Connecting the wire has to be done properly. I learned from reconnecting my solar panels and my macerator pump. If the connection isn’t right you get trouble. The worst trouble is with the loose connection that lets some power in but makes the electricity have to jump over a space. That leads to heat and that leads to fire. I made  a poor connection while extending the wires on my macerator a few years ago. In rewiring my macerator I created a “hot spot” and while I did not burn myself, I sure gave myself a real scare when I was handling the wire and it was hot. The plastic electrical was partially melted. Because of that scare I had previously researched about the connecting wires. My preference is twist nuts. I used them for connecting lights and fans in outlet boxes and I had the correct sizes and types. When connected properly the nuts are solid if you give them a yank and all the wires are buried in deep with no bare wire showing.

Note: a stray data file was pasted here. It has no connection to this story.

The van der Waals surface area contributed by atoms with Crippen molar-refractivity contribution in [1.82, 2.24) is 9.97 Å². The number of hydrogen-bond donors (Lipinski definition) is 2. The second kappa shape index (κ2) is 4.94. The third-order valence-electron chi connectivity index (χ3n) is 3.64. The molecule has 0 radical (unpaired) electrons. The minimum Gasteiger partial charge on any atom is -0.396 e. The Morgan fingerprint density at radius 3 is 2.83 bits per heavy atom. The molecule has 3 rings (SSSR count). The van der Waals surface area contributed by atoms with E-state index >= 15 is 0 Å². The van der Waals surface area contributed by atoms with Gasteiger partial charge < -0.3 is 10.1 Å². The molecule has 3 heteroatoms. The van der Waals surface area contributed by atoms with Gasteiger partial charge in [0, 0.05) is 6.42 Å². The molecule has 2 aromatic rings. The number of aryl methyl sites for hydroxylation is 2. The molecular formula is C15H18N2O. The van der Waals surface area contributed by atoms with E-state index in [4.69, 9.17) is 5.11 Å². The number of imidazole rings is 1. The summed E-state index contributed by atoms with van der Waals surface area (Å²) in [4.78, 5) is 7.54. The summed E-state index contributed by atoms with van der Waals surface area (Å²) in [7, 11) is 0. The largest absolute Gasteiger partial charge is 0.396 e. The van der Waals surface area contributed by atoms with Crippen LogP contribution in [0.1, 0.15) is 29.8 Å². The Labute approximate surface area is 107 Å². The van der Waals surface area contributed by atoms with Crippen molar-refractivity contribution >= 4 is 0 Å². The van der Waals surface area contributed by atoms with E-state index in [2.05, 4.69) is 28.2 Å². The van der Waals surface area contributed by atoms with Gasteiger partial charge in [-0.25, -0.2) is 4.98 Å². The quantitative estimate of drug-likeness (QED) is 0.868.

Once the main housing was in the rest was easy. I added the fins and the light shades and then we were done. It worked! Three years later we are still enjoying the benefits of a lovely ceiling fan that keep the air moving. In a small house stale air is a constant issue so the little fan is lovely to have.

New Storm Doors

In our continuing effort to make our little house on the prairie into a snug warm place for us in winter and a cool welcoming place is summer we recently installed two new storm doors. Inner doors are always solid and often steel with insulation to keep out the cold winter. The storm door is the outer door that faces the elements.

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Old screen door that was falling apart due to water seeping into the underlying particle board, freezing and expanding in the winter. Some of the plastic parts also broke in the cold as harsh prairie temperatures makes many plastics brittle.